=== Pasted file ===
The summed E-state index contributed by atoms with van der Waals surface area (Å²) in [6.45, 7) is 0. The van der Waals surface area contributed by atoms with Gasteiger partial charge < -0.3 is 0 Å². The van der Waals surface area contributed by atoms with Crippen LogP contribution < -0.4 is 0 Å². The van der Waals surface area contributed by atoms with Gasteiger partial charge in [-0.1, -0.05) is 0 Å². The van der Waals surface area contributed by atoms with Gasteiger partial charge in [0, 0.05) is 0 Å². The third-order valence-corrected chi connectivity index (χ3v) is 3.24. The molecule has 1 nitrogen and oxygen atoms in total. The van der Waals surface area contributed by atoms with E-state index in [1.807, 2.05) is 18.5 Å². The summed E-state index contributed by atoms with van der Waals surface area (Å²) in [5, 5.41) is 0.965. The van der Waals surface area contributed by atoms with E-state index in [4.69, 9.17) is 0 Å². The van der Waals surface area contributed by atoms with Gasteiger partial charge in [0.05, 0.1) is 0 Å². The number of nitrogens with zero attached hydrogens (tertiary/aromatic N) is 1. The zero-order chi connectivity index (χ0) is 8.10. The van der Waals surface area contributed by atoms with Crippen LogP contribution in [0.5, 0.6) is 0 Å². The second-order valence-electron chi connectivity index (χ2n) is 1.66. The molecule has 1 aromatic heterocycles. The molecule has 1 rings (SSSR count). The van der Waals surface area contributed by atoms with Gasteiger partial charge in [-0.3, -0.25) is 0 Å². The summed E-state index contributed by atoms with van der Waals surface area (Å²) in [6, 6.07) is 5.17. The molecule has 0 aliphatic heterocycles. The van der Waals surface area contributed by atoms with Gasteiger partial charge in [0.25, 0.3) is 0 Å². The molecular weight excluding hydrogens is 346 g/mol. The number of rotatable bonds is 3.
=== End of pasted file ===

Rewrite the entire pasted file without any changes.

The summed E-state index contributed by atoms with van der Waals surface area (Å²) in [6.45, 7) is 0. The van der Waals surface area contributed by atoms with Gasteiger partial charge < -0.3 is 0 Å². The van der Waals surface area contributed by atoms with Crippen LogP contribution < -0.4 is 0 Å². The van der Waals surface area contributed by atoms with Gasteiger partial charge in [-0.1, -0.05) is 0 Å². The van der Waals surface area contributed by atoms with Gasteiger partial charge in [0, 0.05) is 0 Å². The third-order valence-corrected chi connectivity index (χ3v) is 3.24. The molecule has 1 nitrogen and oxygen atoms in total. The van der Waals surface area contributed by atoms with E-state index in [1.807, 2.05) is 18.5 Å². The summed E-state index contributed by atoms with van der Waals surface area (Å²) in [5, 5.41) is 0.965. The van der Waals surface area contributed by atoms with E-state index in [4.69, 9.17) is 0 Å². The van der Waals surface area contributed by atoms with Gasteiger partial charge in [0.05, 0.1) is 0 Å². The number of nitrogens with zero attached hydrogens (tertiary/aromatic N) is 1. The zero-order chi connectivity index (χ0) is 8.10. The van der Waals surface area contributed by atoms with Crippen LogP contribution in [0.5, 0.6) is 0 Å². The second-order valence-electron chi connectivity index (χ2n) is 1.66. The molecule has 1 aromatic heterocycles. The molecule has 1 rings (SSSR count). The van der Waals surface area contributed by atoms with Gasteiger partial charge in [-0.3, -0.25) is 0 Å². The summed E-state index contributed by atoms with van der Waals surface area (Å²) in [6, 6.07) is 5.17. The molecule has 0 aliphatic heterocycles. The van der Waals surface area contributed by atoms with Gasteiger partial charge in [0.25, 0.3) is 0 Å². The molecular weight excluding hydrogens is 346 g/mol. The number of rotatable bonds is 3.